The US Treasury has reached a series of agreements with two powerful sovereign wealth funds based in Abu Dhabi and Singapore covering investments in US markets, the Treasury said on Thursday in a statement.
The US Treasury Department said it agreed with Abu Dhabi and Singapore on a set of principles for sovereign wealth funds that specifies politics should not influence their decisions.
The foreign-controlled funds, many based in the Middle East, have aroused US lawmakers’ concern as they have poured billions of dollars into large stakes in Wall Street firms and other businesses and fanned fears the United States was losing control of its destiny.
But Treasury Secretary Henry Paulson, in a statement after meeting government officials from Abu Dhabi and Singapore as well as some individual funds, said they were welcome in the United States and set out principles that also guide the behaviour of countries that are getting the funds’ money.
Paulson said the principles the Treasury made public should guide efforts by the International Monetary Fund (IMF) and the Organisation for Economic Cooperation and Development, (OECD) which are also working on developing a set of voluntary “best practices” for the funds.
The first principle said funds should make investments “solely on commercial grounds, rather than to advance political goals of the controlling government”.
Countries that are getting the money “should not erect protectionist barriers” to foreign investment, according to another principle that reflects the Bush administration’s determined bid to ward off hurdles, especially at a time when money is badly needed.
The Government of Singapore Investment Corporation (GIC) and Abu Dhabi Investment Authority (Adia) have invested billions of dollars in troubled US bank Citigroup in recent months.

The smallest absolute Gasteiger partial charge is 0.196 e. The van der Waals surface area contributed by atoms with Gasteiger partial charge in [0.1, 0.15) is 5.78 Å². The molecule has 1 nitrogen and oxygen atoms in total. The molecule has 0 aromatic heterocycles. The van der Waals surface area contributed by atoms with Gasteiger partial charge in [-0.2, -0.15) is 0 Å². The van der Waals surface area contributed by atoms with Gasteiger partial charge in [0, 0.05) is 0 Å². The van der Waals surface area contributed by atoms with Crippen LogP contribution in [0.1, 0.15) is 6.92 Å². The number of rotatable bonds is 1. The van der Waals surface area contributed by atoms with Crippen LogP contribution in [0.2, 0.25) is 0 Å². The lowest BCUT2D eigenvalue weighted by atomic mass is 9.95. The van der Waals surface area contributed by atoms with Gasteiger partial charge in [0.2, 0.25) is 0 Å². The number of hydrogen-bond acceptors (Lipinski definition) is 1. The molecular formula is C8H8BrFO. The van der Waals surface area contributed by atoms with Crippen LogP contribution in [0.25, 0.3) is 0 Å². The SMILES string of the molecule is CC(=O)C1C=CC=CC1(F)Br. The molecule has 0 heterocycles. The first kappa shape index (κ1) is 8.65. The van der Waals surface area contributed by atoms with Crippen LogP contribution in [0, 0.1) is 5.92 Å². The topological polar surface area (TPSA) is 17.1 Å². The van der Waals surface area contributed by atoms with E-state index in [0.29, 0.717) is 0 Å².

The Abu Dhabi fund invested $7.5 billion (Dh27.5bn) in Citigroup in November and the GIC invested $6.8bn in the US financial group in January.
Sovereign fund analysts estimate that Adia has around $900bn in assets.
The three governments agreed that sovereign wealth funds’ investment decisions should be based on commercial grounds, rather than the geo-political strategies of a controlling government, Paulson said.
Paulson and Deputy Treasury Secretary Robert Kimmitt met with Abu Dhabi Executive Council Member Hamad Al Hurr Al Suwaidi and Singapore Finance Minister Tharman Shanmugaratnam as well as executives from sovereign funds Adia and GIC.
The Treasury has been pressing since last autumn for the IMF to develop the “best practices” guide. The funds have become increasingly active in buying US assets with growing foreign exchange reserves from oil and international trade. The funds should have effective internal controls and strong risk management systems, the Treasury said. Sovereign wealth funds now have assets between $1.9 trillion to $2.9trn, it said. (Agencies)
US, Adia and GIC agree on wealth funds